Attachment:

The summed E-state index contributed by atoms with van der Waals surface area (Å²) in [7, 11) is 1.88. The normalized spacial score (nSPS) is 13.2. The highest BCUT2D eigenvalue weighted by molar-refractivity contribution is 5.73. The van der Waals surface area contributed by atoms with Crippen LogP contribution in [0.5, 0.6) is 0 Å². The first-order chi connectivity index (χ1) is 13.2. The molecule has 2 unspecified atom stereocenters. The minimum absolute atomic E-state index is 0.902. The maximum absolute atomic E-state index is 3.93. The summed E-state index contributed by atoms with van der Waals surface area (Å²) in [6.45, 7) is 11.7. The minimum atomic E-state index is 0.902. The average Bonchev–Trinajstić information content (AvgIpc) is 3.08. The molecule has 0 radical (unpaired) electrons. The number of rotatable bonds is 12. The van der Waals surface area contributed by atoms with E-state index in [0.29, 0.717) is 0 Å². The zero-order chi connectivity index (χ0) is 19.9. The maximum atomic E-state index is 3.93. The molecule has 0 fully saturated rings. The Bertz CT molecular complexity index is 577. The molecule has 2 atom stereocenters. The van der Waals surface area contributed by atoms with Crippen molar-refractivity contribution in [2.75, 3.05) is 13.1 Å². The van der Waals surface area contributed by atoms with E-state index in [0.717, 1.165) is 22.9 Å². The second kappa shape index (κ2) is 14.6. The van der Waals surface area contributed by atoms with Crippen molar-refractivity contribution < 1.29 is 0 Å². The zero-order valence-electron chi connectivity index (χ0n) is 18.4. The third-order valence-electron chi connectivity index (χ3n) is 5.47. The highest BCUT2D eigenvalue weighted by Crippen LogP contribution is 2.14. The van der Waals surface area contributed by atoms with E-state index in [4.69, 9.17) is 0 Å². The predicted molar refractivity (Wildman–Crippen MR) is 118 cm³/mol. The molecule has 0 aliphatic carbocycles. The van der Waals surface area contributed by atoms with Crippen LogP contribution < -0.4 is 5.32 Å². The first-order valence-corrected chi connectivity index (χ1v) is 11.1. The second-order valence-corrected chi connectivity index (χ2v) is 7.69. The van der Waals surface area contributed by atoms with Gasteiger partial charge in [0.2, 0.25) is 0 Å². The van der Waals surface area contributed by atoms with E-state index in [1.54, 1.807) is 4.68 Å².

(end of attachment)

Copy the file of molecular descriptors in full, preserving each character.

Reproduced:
The summed E-state index contributed by atoms with van der Waals surface area (Å²) in [7, 11) is 1.88. The normalized spacial score (nSPS) is 13.2. The highest BCUT2D eigenvalue weighted by molar-refractivity contribution is 5.73. The van der Waals surface area contributed by atoms with Crippen LogP contribution in [0.5, 0.6) is 0 Å². The first-order chi connectivity index (χ1) is 13.2. The molecule has 2 unspecified atom stereocenters. The minimum absolute atomic E-state index is 0.902. The maximum absolute atomic E-state index is 3.93. The summed E-state index contributed by atoms with van der Waals surface area (Å²) in [6.45, 7) is 11.7. The minimum atomic E-state index is 0.902. The average Bonchev–Trinajstić information content (AvgIpc) is 3.08. The molecule has 0 radical (unpaired) electrons. The number of rotatable bonds is 12. The van der Waals surface area contributed by atoms with E-state index in [0.29, 0.717) is 0 Å². The zero-order chi connectivity index (χ0) is 19.9. The maximum atomic E-state index is 3.93. The molecule has 0 fully saturated rings. The Bertz CT molecular complexity index is 577. The molecule has 2 atom stereocenters. The van der Waals surface area contributed by atoms with Crippen molar-refractivity contribution in [2.75, 3.05) is 13.1 Å². The van der Waals surface area contributed by atoms with E-state index in [0.717, 1.165) is 22.9 Å². The second kappa shape index (κ2) is 14.6. The van der Waals surface area contributed by atoms with Crippen molar-refractivity contribution < 1.29 is 0 Å². The zero-order valence-electron chi connectivity index (χ0n) is 18.4. The third-order valence-electron chi connectivity index (χ3n) is 5.47. The highest BCUT2D eigenvalue weighted by Crippen LogP contribution is 2.14. The van der Waals surface area contributed by atoms with E-state index in [4.69, 9.17) is 0 Å². The predicted molar refractivity (Wildman–Crippen MR) is 118 cm³/mol. The molecule has 0 aliphatic carbocycles. The van der Waals surface area contributed by atoms with Crippen LogP contribution < -0.4 is 5.32 Å². The first-order valence-corrected chi connectivity index (χ1v) is 11.1. The second-order valence-corrected chi connectivity index (χ2v) is 7.69. The van der Waals surface area contributed by atoms with Gasteiger partial charge in [0.2, 0.25) is 0 Å². The van der Waals surface area contributed by atoms with E-state index in [1.54, 1.807) is 4.68 Å².